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Pan & Box Brake Vs. Sheet Metal Brake

C.L. Rease

Hand brakes are used to make tight straight bends of varying degrees in sheet metal. There are two common hand brakes used to produce bends in sheet metal fabrication. They are a sheet metal brake and a box and pan brake. Although both bend sheet metal and contain similar parts, they are vastly different in the types and amount of bends that they are able to perform.

Parts of a Hand Brake

Hand brakes consist of a clamping leaf, bending leaf, counterweighted bending handles, clamp leaf handles and a bed.

Supporting the sheet metal is the job of the bed. Hand brake beds are 12 to 24 inches deep and are set level with the leading edge of the bending leaf. The clamping leaf or top die holds the sheet metal in place as the bending leaf is rotated to make the bend. As the bending leaf rotates on the pivot pins, the sheet metal is forced upward. The higher the bending leaf is lifted, the greater the angle of the bend.

Sheet Metal Hand Brake

A sheet metal brake is the most commonly used hand brake in the sheet metal industry when one or two bends are required. At times the sheet metal brake can be used for a third bend, but rarely.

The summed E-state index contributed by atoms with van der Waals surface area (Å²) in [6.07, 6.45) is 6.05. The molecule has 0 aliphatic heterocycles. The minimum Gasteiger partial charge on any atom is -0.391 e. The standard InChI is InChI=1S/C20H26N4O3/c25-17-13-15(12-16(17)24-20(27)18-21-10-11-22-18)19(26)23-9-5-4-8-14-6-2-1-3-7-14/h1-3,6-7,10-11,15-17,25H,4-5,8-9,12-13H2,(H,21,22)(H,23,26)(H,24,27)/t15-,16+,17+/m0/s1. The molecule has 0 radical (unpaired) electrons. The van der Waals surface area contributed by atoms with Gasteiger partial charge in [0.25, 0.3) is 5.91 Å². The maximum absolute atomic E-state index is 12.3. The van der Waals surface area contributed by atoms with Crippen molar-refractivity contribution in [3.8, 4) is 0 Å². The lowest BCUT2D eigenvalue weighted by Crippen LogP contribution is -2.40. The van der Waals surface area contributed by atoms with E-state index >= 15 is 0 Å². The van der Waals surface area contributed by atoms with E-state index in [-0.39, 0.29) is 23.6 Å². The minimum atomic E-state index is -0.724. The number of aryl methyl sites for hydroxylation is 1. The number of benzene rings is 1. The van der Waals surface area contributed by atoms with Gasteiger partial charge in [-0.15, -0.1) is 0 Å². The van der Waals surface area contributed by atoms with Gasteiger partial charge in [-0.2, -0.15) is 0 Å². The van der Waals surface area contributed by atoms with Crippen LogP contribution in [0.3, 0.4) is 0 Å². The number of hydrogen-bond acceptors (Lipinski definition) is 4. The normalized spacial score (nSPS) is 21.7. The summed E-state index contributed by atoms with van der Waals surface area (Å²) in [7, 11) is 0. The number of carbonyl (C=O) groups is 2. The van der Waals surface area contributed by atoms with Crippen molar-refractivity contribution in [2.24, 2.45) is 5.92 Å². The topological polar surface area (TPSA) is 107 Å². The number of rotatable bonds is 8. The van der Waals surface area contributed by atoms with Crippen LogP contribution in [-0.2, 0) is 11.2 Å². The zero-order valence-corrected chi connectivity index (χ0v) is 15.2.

Sheet metal brakes are designated by their length capacity. The clamping leaf and the bed are the same length and therefore an eight-foot brake has a clamping leaf that is eight feet long and has an eight-foot capacity.

Sheet metal brakes have one major downfall. A sheet metal brake is limited to the type of bends that it can make by the length and angle of the clamping die.

Bends a Sheet Metal Hand Brake Can't Make

There are many times that multiple bends are required during sheet metal fabrication and this is where the sheet metal brake begins to fail. A bend on sheet metal that has a flange greater than one inch is another example of the limitations of a sheet metal brake.

Box and Pan Brake

Where the sheet metal brake fails, the box and pan brake shines. As its name states, the box and pan brake used to bend sheet metal boxes and pans. Unlike a sheet metal brake, the box and pan brake's clamping die is removed and replaced with fingers. The clamping fingers are different sizes and are easily added or removed.

This allows you to adjust the size of the top die to the width needed to make multiple bends on a piece of sheet metal.

When clamping fingers are removed and added often, the locking bolts on top of the fingers wear down. This can result in loose fingers that shift or improperly align. When this happens, bends in sheet metal will have uneven areas.

Hand Brake Routine Maintenance

Hand brakes are rugged and capable pieces of equipment, but as with any equipment that has moving parts, they are prone to wear. The clamping die, pivot pins and bending leaf are the most common items that wear and cause problems during use.

Regularly greasing the pivot pins of the clamping leaf and bending leaf will ensure that the pins will not become loose due to friction wear. Another important procedure is to check all bolts and tension springs for proper tightness. This will keep the hand brake moving freely and sheet metal bends tight.